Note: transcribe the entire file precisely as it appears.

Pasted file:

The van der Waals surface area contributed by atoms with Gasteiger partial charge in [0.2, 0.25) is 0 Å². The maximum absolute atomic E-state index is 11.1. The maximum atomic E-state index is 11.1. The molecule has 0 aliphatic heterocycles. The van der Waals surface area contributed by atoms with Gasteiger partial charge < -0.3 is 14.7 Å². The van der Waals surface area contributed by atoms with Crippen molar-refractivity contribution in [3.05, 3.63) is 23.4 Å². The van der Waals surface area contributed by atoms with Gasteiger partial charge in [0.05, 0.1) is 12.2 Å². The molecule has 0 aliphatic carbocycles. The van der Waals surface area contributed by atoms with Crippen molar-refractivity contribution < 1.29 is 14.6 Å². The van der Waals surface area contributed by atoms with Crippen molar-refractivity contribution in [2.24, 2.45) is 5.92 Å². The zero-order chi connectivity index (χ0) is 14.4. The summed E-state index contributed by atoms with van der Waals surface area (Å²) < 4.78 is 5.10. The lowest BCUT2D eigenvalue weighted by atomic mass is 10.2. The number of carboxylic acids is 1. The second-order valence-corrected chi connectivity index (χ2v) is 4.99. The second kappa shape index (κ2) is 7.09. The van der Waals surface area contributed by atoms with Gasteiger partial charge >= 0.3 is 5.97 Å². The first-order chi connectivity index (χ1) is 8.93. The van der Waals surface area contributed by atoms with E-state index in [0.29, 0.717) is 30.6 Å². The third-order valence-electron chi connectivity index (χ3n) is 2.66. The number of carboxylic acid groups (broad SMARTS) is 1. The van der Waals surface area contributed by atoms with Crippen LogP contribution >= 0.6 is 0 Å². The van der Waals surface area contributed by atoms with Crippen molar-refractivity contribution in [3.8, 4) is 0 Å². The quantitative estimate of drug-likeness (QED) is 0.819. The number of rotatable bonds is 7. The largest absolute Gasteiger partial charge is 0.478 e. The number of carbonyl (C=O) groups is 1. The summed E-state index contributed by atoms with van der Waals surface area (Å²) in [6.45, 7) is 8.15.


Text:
The van der Waals surface area contributed by atoms with Gasteiger partial charge in [0.2, 0.25) is 0 Å². The maximum absolute atomic E-state index is 11.1. The maximum atomic E-state index is 11.1. The molecule has 0 aliphatic heterocycles. The van der Waals surface area contributed by atoms with Gasteiger partial charge < -0.3 is 14.7 Å². The van der Waals surface area contributed by atoms with Crippen molar-refractivity contribution in [3.05, 3.63) is 23.4 Å². The van der Waals surface area contributed by atoms with Gasteiger partial charge in [0.05, 0.1) is 12.2 Å². The molecule has 0 aliphatic carbocycles. The van der Waals surface area contributed by atoms with Crippen molar-refractivity contribution < 1.29 is 14.6 Å². The van der Waals surface area contributed by atoms with Crippen molar-refractivity contribution in [2.24, 2.45) is 5.92 Å². The zero-order chi connectivity index (χ0) is 14.4. The summed E-state index contributed by atoms with van der Waals surface area (Å²) < 4.78 is 5.10. The lowest BCUT2D eigenvalue weighted by atomic mass is 10.2. The number of carboxylic acids is 1. The second-order valence-corrected chi connectivity index (χ2v) is 4.99. The second kappa shape index (κ2) is 7.09. The van der Waals surface area contributed by atoms with Gasteiger partial charge >= 0.3 is 5.97 Å². The first-order chi connectivity index (χ1) is 8.93. The van der Waals surface area contributed by atoms with E-state index in [0.29, 0.717) is 30.6 Å². The third-order valence-electron chi connectivity index (χ3n) is 2.66. The number of carboxylic acid groups (broad SMARTS) is 1. The van der Waals surface area contributed by atoms with Crippen LogP contribution >= 0.6 is 0 Å². The van der Waals surface area contributed by atoms with Crippen molar-refractivity contribution in [3.8, 4) is 0 Å². The quantitative estimate of drug-likeness (QED) is 0.819. The number of rotatable bonds is 7. The largest absolute Gasteiger partial charge is 0.478 e. The number of carbonyl (C=O) groups is 1. The summed E-state index contributed by atoms with van der Waals surface area (Å²) in [6.45, 7) is 8.15.